In the event that performance measurement data and analysis is inadequate or is not being provided, the Department’s program managers will follow up with the Treaty Commissions to explore other options for demonstrating program success.
 

 

6.0 Performance Measurement – Data Collection

6.1 Performance Measurement Matrix Table

OUTPUTS/OUTCOMES PERFORMANCE INDICATOR TARGETS DATA SOURCE/
METHODOLOGY
TRACKING &
REPORTING
RESPONSIBILITY/
OPI
Outputs
Funding Agreements # of agreements
$ value of agreements
    Performance monitoring conducted via program management  
Federal Activities Plan Existence of a mutually agreed upon annual FAPP for each Commission 1 FAPP established for each Commission per year   Performance monitoring conducted via program management TAG-Negotiations Central
Immediate Outcomes
Mutually agreed upon treaty objectives are identified.

Treaty Commissions develop annual facilitation discussion and public education plans to address mutually agreed upon treaty-related objectives.
# and type of mutually agreed upon treaty related objectives identified

# and type of objectives to be addressed
# of objectives to be addressed annually -Federal Action Plan Quarterly reporting

-Annual Commission Performance Reports submitted to AANDC
Performance monitoring conducted via program management AANDC/Treaty Commissions
Intermediate Outcomes
Treaty Commissions implement facilitated discussion process and public education initiatives identified in the Work Plan to advance treaty-related objectives. % of planned objectives reached as set out in Federal Activities Plan

# and type of publications produced by Treaty Commissions

# and type of commemorative events implemented by Treaty Commissions
75% -Annual Commission Performance Reports submitted to AANDC Performance monitoring conducted via program management

Annual DCI
 TAG-Negotiations Central
A dialogue on treaty-related issues in a non-adversarial forum between treaty partners. # of treaty-related objectives reportedly demonstrating progress

Approximate distribution rate of Treaty Commission publications

Approximate attendance at Treaty Commission  events 
75% -Annual Commission Performance Reports submitted to AANDC

-5 year evaluations completed by Treaty Commissions and submitted to AANDC
Annual DCI

5 year TC Evaluation
Treaty Commissions

NOTE:  No new recipient data collection instruments or reporting requirements are being proposed in this PM Strategy. There are a number of indicators and targets to be developed jointly with the OTC, TRCM and regional AROs and provincial observers.

6.2 Methodology Notes

This Performance Measurement Methodology outlines the various indicators that the Treaties and Aboriginal Government Sector intends to use to inform ongoing program management and during an evaluation to measure the success of current program operations.

The indicators that have been identified for the Treaty Commissions program are, for the most part, qualitative in nature. The long term outcome for the program is to "improve the treaty relationship". By its very nature, in aspiring to foster long term changes in attitudes and perspectives, such an outcome is a challenge to accurately measure – particularly over the relatively brief time span and in the absence of benchmark data. Valid numerical data that could measure such an outcome will be difficult to acquire.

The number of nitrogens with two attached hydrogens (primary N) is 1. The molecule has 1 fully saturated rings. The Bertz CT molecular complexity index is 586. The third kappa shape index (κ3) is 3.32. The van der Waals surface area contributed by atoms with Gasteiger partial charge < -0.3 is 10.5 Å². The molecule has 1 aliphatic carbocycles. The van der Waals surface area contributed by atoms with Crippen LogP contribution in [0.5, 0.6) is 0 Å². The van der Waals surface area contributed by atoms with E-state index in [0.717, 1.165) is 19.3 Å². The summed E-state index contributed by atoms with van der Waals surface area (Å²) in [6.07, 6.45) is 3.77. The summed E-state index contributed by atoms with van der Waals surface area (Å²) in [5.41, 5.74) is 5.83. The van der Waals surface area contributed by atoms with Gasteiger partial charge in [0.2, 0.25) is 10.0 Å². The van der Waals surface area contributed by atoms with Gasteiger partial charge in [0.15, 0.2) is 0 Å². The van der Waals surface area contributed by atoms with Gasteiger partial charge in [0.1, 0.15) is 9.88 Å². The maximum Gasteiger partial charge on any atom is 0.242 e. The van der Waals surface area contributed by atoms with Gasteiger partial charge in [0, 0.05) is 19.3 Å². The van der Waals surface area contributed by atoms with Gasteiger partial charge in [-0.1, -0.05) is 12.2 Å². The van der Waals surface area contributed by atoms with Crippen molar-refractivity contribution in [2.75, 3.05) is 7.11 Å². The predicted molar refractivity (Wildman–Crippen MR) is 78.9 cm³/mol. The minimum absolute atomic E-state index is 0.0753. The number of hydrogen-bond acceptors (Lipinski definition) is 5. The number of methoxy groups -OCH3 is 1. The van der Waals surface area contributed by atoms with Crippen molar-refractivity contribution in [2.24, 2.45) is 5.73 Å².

This challenge of deciding upon appropriate indicators or ways to measure progress filters down from the high level, long term outcome to the intermediate and immediate outcome phases for the Performance Measurement Strategy. Some of the indicators are more numerical in nature, but this is dependent upon the form of the outcome.

At the level of outputs, it is relatively simple to quantify and measure the level of activity and effort being expended by the recipients of this transfer payment program. These indicators which are described in detail in the following annex are, for the most, simple numerical tallies but cannot accurately assess change in the treaty relationship.

6.3 Implementation Notes

In 2015-16, this PM Strategy and the PM Strategy for the Impacts of Comprehensive Land Claims and Self-Government, which also falls under the Program 1.3, will be updated and joined into one document with two components. One component will relate to comprehensive land claims and self-government agreements and the second component will relate to Pre-1975 treaties and will encompass all activities within Program 1.3 of the PAA.

 

 

7.0 Evaluation Strategy

An evaluation of the Treaty Commissions has been scheduled for 2015 by the Evaluation, Performance Measurement and Review Branch of Aboriginal Affairs and Northern Development Canada. In accordance with the Treasury Board’s Policy on Evaluation and the Directive on the Evaluation Function the evaluation will assess program relevance end performance. The estimated cost of the evaluation is $60,000.

 

 

8.0 Contacts

Name Position email
Tara Jane Hayward Senior Research Analyst, Negotiation Central TaraJane.Hayward@aandc-aadnc.gc.ca
Debra Alivisatos Senior Negotiator, Negotiation Central Debra.Alivisatos@aandc-aadnc.gc.ca
Nicole Kennedy Director General, Negotiation Central Nicole.Kennedy@aandc-aadnc.gc.ca
Joe Wild SADM, Treaties and Aboriginal Government Joe.Wild@aandc-aadnc.gc.ca
Other contacts
Marie-Christine Janelle Senior Strategic Outcome Analyst,
Policy and Strategic Direction
MarieChristine.Janelle@aandc-aadnc.gc.ca
 

 

9.0 References

2014-2015 Program Alignment Architecture

2014-2015 Performance Measurement Framework
Performance Measurement Strategy, Treaty Commissions, January 2011

Impact Evaluation of Treaty Commissions, February 2010